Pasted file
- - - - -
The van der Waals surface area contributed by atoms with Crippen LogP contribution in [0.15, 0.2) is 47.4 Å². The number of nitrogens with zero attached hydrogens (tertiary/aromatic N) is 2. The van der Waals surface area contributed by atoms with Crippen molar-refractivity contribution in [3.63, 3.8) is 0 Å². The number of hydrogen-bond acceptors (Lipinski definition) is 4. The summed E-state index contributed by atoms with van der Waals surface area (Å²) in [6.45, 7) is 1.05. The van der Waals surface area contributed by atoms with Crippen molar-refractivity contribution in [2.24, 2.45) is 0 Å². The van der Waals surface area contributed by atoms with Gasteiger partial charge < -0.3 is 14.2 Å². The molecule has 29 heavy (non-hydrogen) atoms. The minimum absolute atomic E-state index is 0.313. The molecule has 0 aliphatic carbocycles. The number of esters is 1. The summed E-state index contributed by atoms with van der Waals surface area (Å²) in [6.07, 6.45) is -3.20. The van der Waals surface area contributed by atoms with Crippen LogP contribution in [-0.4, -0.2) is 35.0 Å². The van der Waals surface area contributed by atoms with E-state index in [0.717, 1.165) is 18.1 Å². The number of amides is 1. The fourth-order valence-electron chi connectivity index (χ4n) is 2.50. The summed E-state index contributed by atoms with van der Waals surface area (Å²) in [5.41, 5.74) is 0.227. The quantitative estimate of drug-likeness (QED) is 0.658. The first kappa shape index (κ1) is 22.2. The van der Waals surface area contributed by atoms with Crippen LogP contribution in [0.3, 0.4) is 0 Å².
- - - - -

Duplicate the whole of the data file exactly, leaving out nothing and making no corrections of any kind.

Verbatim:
The van der Waals surface area contributed by atoms with Crippen LogP contribution in [0.15, 0.2) is 47.4 Å². The number of nitrogens with zero attached hydrogens (tertiary/aromatic N) is 2. The van der Waals surface area contributed by atoms with Crippen molar-refractivity contribution in [3.63, 3.8) is 0 Å². The number of hydrogen-bond acceptors (Lipinski definition) is 4. The summed E-state index contributed by atoms with van der Waals surface area (Å²) in [6.45, 7) is 1.05. The van der Waals surface area contributed by atoms with Crippen molar-refractivity contribution in [2.24, 2.45) is 0 Å². The van der Waals surface area contributed by atoms with Gasteiger partial charge < -0.3 is 14.2 Å². The molecule has 29 heavy (non-hydrogen) atoms. The minimum absolute atomic E-state index is 0.313. The molecule has 0 aliphatic carbocycles. The number of esters is 1. The summed E-state index contributed by atoms with van der Waals surface area (Å²) in [6.07, 6.45) is -3.20. The van der Waals surface area contributed by atoms with Crippen LogP contribution in [-0.4, -0.2) is 35.0 Å². The van der Waals surface area contributed by atoms with E-state index in [0.717, 1.165) is 18.1 Å². The number of amides is 1. The fourth-order valence-electron chi connectivity index (χ4n) is 2.50. The summed E-state index contributed by atoms with van der Waals surface area (Å²) in [5.41, 5.74) is 0.227. The quantitative estimate of drug-likeness (QED) is 0.658. The first kappa shape index (κ1) is 22.2. The van der Waals surface area contributed by atoms with Crippen LogP contribution in [0.3, 0.4) is 0 Å².